Baldwin students help drive fan base
By Laura Van Wert
Published: Wednesday, Oct. 3, 2012, 9:30 p.m.
A single hashtag makes it easier each week for Baldwin High School students to organize the cheering section at varsity football games.
#PurpOut #CamoOut #USA #LetsGo
This year, more Baldwin students than ever are cheering on the Highlanders at away games because of fan buses provided by the district. Baldwin-Whitehall School District provides student fans transportation to away games for several varsity sports and has for more than 25 years, said Vince Sortino, athletic director for the district.
But students are taking the lead as organizers each week, using Twitter and Facebook to spread the word, come up with creative costume themes and enhance school spirit at football, basketball and volleyball games.
“It's definitely up this year than in previous years,” Sortino said. “The kids, they really seem to enjoy it.”
Students usually approach Sortino on the Monday before a Friday night game to request a fan bus, Sortino said. From there, a certain number of students must sign up for the fan bus, as well as enough chaperones.
The number of students varies from game to game, he said.
About 40 students signed up for the fan bus for the Sept. 28 football game at Upper St. Clair High School, and more than 150 attended the Sept. 13 game at Penn Hills High School, Sortino said. In between, the Sept. 21 game included a “Purple Out” of the student section — wearing all purple — for Baldwin's home game against Mt. Lebanon.
“They really support each other tremendously here,” Sortino said. “It's pretty student-driven.”
Anthony Barbano, a senior and one of the organizers of the cheering section/fan bus, started attending away sports events as a freshman, he said. He said the goal is for all Baldwin students to feel comfortable attending the sporting events and participating.
“We want everyone to feel welcome,” Barbano said. “I promote it as much as a I can.”
Barbano said it's about promoting Highlander pride. Barbano will tweet each week the theme, whether it's a Purple Out; wearing red, white and blue; camouflage; or, around Halloween, super-hero costumes.
Sortino said the fan bus is a great way to promote school spirit in a safe way at other schools. Likewise, the students' behavior is rarely a problem.
“We've got great kids here,” said Sortino, adding that the students' good behavior earns them continued freedom to enhance fan activities. “They really never, ever disappoint.”
For the players on the field or court, having classmates travel to other schools to cheer them on raises the teams' spirits.
“They love it. They absolutely love it,” Sortino said. “It's just kids having fun in high school.”
When Stefan Ayers, a senior Baldwin football player, suffered an injury this year, he knew his new place on a Friday night was on the fan bus and in the bleachers.
“Friday night, in general, is one of a kind. There's nothing better,” Ayers said. “It makes it seem like a home game.”
Ayers promotes the fan bus throughout the school day.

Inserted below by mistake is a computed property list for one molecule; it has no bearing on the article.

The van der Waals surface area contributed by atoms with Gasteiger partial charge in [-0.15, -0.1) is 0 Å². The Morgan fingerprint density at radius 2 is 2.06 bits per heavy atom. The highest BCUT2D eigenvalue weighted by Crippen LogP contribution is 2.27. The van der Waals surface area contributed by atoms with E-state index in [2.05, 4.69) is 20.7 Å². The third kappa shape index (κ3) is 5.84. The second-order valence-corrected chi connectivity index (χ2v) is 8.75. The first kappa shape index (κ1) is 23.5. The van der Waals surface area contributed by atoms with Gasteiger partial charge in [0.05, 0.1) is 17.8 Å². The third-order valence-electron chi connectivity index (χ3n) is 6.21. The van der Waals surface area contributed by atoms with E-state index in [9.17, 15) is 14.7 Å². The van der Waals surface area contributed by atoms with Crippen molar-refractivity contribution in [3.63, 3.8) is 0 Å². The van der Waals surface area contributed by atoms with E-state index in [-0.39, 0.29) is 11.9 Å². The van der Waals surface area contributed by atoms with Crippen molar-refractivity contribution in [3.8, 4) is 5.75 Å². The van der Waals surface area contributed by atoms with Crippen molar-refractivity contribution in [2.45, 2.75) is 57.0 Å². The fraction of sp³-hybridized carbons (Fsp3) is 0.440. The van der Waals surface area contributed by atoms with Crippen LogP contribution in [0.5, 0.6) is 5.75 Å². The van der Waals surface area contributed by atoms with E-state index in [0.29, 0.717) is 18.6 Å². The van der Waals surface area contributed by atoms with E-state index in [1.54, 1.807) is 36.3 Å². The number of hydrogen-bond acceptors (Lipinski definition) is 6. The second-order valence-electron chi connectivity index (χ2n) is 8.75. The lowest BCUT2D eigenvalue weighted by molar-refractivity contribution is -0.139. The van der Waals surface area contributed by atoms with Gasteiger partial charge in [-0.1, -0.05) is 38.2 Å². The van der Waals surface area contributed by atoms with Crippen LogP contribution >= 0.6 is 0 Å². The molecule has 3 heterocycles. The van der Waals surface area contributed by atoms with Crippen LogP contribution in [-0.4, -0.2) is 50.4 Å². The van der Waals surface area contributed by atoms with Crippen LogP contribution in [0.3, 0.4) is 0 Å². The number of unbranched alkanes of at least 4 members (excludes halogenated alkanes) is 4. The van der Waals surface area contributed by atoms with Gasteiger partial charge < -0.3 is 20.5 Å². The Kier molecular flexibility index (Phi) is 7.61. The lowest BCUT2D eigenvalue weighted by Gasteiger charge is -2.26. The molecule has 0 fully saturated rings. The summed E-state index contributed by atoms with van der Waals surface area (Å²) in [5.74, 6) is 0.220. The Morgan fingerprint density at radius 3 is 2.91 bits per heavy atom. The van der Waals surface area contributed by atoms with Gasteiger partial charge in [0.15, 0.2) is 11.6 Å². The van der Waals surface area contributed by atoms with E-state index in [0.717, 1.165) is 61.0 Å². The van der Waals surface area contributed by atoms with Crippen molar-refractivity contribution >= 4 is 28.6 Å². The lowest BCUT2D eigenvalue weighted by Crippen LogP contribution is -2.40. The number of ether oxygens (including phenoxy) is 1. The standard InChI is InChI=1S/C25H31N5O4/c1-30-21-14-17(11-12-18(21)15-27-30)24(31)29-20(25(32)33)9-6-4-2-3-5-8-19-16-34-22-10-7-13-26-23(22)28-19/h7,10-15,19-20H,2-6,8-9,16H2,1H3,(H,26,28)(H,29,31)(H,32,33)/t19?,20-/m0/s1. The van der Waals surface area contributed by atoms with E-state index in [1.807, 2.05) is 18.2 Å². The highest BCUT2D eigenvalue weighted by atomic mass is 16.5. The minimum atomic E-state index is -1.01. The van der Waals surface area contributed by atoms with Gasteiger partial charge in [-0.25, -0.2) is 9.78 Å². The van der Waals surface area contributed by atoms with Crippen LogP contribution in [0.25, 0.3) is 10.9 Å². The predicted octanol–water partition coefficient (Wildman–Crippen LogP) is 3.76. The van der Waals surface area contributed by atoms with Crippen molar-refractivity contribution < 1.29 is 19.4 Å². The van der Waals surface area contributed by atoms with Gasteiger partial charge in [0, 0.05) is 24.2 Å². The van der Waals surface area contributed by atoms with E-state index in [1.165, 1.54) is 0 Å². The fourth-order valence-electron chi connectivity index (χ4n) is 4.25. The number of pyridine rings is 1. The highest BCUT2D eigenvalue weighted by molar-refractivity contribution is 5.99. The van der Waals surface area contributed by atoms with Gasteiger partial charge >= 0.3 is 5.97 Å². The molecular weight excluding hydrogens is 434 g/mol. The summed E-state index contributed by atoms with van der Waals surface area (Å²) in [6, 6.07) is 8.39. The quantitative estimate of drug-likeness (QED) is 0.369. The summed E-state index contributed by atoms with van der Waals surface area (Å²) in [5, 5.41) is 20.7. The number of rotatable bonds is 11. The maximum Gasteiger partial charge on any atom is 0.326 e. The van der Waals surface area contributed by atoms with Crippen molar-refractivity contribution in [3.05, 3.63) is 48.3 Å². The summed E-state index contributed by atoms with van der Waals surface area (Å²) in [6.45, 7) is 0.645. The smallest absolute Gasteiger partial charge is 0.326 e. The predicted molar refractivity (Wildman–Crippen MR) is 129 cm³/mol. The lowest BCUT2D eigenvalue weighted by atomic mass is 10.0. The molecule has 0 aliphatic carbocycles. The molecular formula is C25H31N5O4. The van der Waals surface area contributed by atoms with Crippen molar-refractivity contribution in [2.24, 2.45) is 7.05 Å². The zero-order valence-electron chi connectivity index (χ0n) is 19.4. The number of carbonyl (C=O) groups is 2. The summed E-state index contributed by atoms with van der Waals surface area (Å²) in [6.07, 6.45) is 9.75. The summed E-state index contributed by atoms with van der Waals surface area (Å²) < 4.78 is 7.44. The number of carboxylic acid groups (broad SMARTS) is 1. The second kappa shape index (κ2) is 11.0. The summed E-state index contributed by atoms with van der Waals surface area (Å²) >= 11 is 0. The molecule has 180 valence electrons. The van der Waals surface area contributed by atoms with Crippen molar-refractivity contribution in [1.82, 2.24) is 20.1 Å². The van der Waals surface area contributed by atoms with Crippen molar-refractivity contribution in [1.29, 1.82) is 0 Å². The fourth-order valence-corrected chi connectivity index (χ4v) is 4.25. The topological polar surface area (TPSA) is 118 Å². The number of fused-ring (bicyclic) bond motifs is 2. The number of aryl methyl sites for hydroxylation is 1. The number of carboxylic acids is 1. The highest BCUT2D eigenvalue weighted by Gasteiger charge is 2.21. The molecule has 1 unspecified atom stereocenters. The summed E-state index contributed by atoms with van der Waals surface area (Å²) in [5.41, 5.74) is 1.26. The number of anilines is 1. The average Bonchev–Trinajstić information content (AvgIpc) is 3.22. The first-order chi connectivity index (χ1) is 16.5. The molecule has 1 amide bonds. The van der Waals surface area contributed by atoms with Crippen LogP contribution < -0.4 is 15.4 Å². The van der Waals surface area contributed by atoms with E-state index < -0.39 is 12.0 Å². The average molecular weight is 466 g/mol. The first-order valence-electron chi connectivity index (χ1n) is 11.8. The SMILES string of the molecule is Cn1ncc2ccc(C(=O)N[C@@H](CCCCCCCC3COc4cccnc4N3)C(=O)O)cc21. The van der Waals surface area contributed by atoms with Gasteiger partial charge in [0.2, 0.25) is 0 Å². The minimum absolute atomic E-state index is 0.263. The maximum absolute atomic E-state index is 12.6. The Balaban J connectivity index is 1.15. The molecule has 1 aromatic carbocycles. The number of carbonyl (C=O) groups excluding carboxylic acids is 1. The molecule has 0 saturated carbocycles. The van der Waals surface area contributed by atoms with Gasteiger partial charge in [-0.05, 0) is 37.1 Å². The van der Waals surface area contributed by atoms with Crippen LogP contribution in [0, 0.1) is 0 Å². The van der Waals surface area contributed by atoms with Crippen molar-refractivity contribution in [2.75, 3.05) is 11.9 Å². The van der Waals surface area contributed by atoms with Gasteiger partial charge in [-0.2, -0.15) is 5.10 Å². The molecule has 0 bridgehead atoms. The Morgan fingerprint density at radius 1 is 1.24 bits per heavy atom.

“I yell in the hall, ‘Sign up for the fan bus,'” he said. “It's just a vibe that everyone's going to the football game.”
To promote the Sept. 28 game, Ayers summed it up on Twitter nicely: #CamoOut bring your hunters gear, army fatigues and anything else that has camo #letsgetit.
Laura Van Wert is a staff writer for Trib Total Media. She can be reached at 412-388-5814 or at email@example.com.
Show commenting policy
TribLive commenting policy
You are solely responsible for your comments and by using TribLive.com you agree to our Terms of Service.
We moderate comments. Our goal is to provide substantive commentary for a general readership. By screening submissions, we provide a space where readers can share intelligent and informed commentary that enhances the quality of our news and information.
While most comments will be posted if they are on-topic and not abusive, moderating decisions are subjective. We will make them as carefully and consistently as we can. Because of the volume of reader comments, we cannot review individual moderation decisions with readers.
We value thoughtful comments representing a range of views that make their point quickly and politely. We make an effort to protect discussions from repeated comments either by the same reader or different readers.
We follow the same standards for taste as the daily newspaper. A few things we won't tolerate: personal attacks, obscenity, vulgarity, profanity (including expletives and letters followed by dashes), commercial promotion, impersonations, incoherence, proselytizing and SHOUTING. Don't include URLs to Web sites.
We do not edit comments. They are either approved or deleted. We reserve the right to edit a comment that is quoted or excerpted in an article. In this case, we may fix spelling and punctuation.
We welcome strong opinions and criticism of our work, but we don't want comments to become bogged down with discussions of our policies and we will moderate accordingly.
We appreciate it when readers and people quoted in articles or blog posts point out errors of fact or emphasis and will investigate all assertions. But these suggestions should be sent via e-mail. To avoid distracting other readers, we won't publish comments that suggest a correction. Instead, corrections will be made in a blog post or in an article.
Subscribe today! Click here for our subscription offers.